Hurricane Matthew is causing health problems more than what is expected. In addition to concussions, lacerations, and blunt force trauma, there are other health risks included in the path of the storm, such as heart attacks, skin infections, and carbon monoxide poisoning.

We are urging people to take caution when operating portable generators when the power goes out in the home. A portable generator should never be used indoors, in garages, crawlspaces, or other enclosed spaces. Don’t place the generator near doors, windows, or vents, because the carbon monoxide gas could be drawn inside. View this blog about safety guidelines for operating a portable generator:

When used indoors, gas-powered portable generators can allow toxic carbon monoxide gas to accumulate to dangerous levels. Since the gas is colorless, tasteless, and odorless, it is imperative that people install working carbon monoxide detectors in the home and replace the batteries regularly.

When operating a portable generator, if you start to feel sick or dizzy, get to fresh air immediately and call for help.

The Florida Department of Health researched incidences of carbon monoxide poisoning before and after major storms, and found that the number of people visiting the emergency room because of carbon monoxide poisoning was significantly greater after major storms.

The U.S. Centers for Disease Control and Prevention showed that gas-powered generators were an important cause of hurricane-related injury and death, even though they are not considered a major health problem by the public.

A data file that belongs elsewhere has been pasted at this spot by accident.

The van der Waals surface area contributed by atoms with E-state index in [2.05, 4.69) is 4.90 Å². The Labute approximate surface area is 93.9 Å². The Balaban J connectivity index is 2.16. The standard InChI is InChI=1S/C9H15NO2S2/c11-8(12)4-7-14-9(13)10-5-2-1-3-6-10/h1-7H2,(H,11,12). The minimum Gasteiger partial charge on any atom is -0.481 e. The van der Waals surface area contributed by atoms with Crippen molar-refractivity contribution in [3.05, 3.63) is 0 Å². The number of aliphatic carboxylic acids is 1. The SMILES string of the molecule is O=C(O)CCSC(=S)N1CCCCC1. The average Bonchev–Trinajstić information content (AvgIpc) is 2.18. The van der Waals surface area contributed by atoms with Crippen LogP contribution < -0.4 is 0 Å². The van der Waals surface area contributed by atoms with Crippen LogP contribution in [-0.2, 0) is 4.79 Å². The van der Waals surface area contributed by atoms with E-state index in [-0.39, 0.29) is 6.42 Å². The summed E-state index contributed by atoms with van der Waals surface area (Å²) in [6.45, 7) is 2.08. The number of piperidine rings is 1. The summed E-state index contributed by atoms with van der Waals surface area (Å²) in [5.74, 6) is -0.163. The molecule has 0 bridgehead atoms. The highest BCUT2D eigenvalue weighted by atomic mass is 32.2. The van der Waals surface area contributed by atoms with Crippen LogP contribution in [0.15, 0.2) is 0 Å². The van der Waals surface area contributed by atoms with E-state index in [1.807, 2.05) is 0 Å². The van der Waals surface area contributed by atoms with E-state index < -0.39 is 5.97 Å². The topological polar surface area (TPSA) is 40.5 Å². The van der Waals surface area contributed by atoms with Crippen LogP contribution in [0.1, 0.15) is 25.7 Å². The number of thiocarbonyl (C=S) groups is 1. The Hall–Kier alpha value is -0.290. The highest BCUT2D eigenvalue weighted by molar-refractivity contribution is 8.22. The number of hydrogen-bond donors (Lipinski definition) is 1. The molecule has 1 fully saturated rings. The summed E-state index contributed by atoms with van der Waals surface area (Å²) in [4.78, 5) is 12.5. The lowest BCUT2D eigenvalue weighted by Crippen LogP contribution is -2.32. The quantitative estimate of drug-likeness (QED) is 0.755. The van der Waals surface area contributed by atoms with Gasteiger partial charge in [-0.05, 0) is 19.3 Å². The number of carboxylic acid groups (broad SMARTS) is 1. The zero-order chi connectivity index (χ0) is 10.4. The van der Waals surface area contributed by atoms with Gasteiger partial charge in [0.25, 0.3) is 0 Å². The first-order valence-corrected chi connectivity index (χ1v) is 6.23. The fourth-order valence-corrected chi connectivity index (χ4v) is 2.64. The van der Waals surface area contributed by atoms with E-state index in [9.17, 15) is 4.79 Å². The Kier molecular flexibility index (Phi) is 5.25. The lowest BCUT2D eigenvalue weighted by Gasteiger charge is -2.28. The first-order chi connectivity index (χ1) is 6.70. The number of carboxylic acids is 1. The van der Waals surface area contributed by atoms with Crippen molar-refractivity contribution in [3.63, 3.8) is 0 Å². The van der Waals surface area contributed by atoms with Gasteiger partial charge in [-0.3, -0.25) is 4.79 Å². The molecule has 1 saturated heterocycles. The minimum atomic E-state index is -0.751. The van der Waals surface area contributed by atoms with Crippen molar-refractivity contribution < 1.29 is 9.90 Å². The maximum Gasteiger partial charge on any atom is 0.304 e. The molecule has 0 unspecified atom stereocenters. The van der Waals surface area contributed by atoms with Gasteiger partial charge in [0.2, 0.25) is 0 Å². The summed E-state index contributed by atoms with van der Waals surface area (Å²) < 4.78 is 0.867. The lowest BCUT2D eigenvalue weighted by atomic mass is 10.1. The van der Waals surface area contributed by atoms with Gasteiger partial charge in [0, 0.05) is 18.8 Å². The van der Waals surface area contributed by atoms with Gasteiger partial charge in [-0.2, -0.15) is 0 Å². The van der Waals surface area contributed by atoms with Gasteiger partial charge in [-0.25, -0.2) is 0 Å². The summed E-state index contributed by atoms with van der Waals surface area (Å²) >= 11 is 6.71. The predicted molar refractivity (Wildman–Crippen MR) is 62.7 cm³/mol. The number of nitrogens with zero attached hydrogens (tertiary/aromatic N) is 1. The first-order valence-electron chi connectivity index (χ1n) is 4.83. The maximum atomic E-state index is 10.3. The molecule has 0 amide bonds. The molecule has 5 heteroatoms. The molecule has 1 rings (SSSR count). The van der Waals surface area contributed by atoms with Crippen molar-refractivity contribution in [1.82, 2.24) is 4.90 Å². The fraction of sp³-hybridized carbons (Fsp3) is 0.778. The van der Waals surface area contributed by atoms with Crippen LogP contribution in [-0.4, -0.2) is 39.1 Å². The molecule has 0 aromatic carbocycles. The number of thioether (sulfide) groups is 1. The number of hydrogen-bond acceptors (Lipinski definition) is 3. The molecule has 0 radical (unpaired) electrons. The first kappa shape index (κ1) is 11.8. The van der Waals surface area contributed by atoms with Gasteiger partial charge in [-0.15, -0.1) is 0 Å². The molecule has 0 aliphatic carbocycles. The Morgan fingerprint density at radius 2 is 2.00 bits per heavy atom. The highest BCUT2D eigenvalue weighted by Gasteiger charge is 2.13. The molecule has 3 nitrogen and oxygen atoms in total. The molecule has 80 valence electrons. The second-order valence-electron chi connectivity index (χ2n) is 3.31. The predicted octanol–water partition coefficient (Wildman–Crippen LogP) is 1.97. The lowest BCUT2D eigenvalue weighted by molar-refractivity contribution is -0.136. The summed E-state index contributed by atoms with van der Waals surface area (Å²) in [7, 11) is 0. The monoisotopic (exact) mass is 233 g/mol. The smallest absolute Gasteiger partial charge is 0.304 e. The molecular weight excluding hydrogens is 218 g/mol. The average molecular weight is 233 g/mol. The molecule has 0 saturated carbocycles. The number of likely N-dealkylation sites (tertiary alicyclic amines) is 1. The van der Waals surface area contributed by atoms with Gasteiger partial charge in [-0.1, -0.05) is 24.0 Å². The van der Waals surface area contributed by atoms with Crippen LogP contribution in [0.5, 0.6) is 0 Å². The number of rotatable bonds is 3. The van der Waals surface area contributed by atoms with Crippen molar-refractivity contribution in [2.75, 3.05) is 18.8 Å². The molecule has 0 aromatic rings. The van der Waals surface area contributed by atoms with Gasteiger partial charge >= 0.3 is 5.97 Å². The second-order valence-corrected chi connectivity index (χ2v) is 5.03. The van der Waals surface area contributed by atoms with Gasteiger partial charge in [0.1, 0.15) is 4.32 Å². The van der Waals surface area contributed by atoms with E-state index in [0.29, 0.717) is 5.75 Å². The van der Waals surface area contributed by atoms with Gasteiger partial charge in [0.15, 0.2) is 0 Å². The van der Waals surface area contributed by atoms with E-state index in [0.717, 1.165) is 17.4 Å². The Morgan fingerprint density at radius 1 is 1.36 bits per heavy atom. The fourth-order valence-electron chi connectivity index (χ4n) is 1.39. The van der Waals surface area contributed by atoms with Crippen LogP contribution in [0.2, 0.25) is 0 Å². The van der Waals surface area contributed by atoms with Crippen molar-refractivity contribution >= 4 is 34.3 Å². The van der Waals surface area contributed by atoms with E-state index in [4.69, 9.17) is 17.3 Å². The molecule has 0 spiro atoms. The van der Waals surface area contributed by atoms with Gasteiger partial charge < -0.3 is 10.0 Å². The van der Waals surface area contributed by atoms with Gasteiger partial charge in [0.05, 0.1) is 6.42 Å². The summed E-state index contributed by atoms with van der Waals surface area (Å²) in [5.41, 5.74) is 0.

The CDC recommends only using generators outside, more than 20 feet away from your home, doors, and windows. Every year, more than 400 people die due to accidental carbon monoxide poisoning, the CDC says. It also recommends never using an oven to heat the home.

In addition, don’t run a vehicle, pressure washer, generator, or gas-powered engine outside an open window, door or vent where exhaust can vent into an enclosed area. Don’t run a generator, pressure washer, or other gas-powered engine in a basement, garage, or enclosed space even if the doors and windows are open.

Also keep vents and flues free of debris. If winds are high, flying debris can block ventilation lines.

This is an important issue, and can be a matter of life and death. In September, three people died because a portable generator was being operated inside the home. See this article: In February, six people died from operating a portable generator indoors in Michigan. See this article:

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